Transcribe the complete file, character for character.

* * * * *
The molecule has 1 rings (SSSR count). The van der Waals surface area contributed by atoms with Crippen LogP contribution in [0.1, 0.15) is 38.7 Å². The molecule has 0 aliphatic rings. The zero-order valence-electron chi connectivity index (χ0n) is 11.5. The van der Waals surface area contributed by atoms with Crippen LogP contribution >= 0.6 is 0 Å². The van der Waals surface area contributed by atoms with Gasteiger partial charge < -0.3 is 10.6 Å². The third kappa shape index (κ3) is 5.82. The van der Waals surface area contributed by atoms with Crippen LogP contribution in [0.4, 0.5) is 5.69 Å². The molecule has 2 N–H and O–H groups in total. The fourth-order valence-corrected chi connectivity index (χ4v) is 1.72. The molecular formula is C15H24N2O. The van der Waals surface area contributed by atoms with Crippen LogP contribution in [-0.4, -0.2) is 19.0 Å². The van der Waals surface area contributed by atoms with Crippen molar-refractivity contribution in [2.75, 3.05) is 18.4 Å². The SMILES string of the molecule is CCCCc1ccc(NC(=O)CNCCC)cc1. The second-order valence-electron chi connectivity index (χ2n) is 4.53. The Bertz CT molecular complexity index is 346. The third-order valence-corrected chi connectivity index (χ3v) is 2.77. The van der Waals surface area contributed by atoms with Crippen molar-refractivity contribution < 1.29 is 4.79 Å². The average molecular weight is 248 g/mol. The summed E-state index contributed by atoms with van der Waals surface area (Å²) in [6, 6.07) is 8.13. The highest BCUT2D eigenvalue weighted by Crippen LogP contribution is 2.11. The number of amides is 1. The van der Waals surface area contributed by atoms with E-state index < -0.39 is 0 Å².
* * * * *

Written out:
The molecule has 1 rings (SSSR count). The van der Waals surface area contributed by atoms with Crippen LogP contribution in [0.1, 0.15) is 38.7 Å². The molecule has 0 aliphatic rings. The zero-order valence-electron chi connectivity index (χ0n) is 11.5. The van der Waals surface area contributed by atoms with Crippen LogP contribution >= 0.6 is 0 Å². The van der Waals surface area contributed by atoms with Gasteiger partial charge < -0.3 is 10.6 Å². The third kappa shape index (κ3) is 5.82. The van der Waals surface area contributed by atoms with Crippen LogP contribution in [0.4, 0.5) is 5.69 Å². The molecule has 2 N–H and O–H groups in total. The fourth-order valence-corrected chi connectivity index (χ4v) is 1.72. The molecular formula is C15H24N2O. The van der Waals surface area contributed by atoms with Crippen LogP contribution in [-0.4, -0.2) is 19.0 Å². The van der Waals surface area contributed by atoms with Crippen molar-refractivity contribution in [2.75, 3.05) is 18.4 Å². The SMILES string of the molecule is CCCCc1ccc(NC(=O)CNCCC)cc1. The second-order valence-electron chi connectivity index (χ2n) is 4.53. The Bertz CT molecular complexity index is 346. The third-order valence-corrected chi connectivity index (χ3v) is 2.77. The van der Waals surface area contributed by atoms with Crippen molar-refractivity contribution < 1.29 is 4.79 Å². The average molecular weight is 248 g/mol. The summed E-state index contributed by atoms with van der Waals surface area (Å²) in [6, 6.07) is 8.13. The highest BCUT2D eigenvalue weighted by Crippen LogP contribution is 2.11. The number of amides is 1. The van der Waals surface area contributed by atoms with E-state index < -0.39 is 0 Å².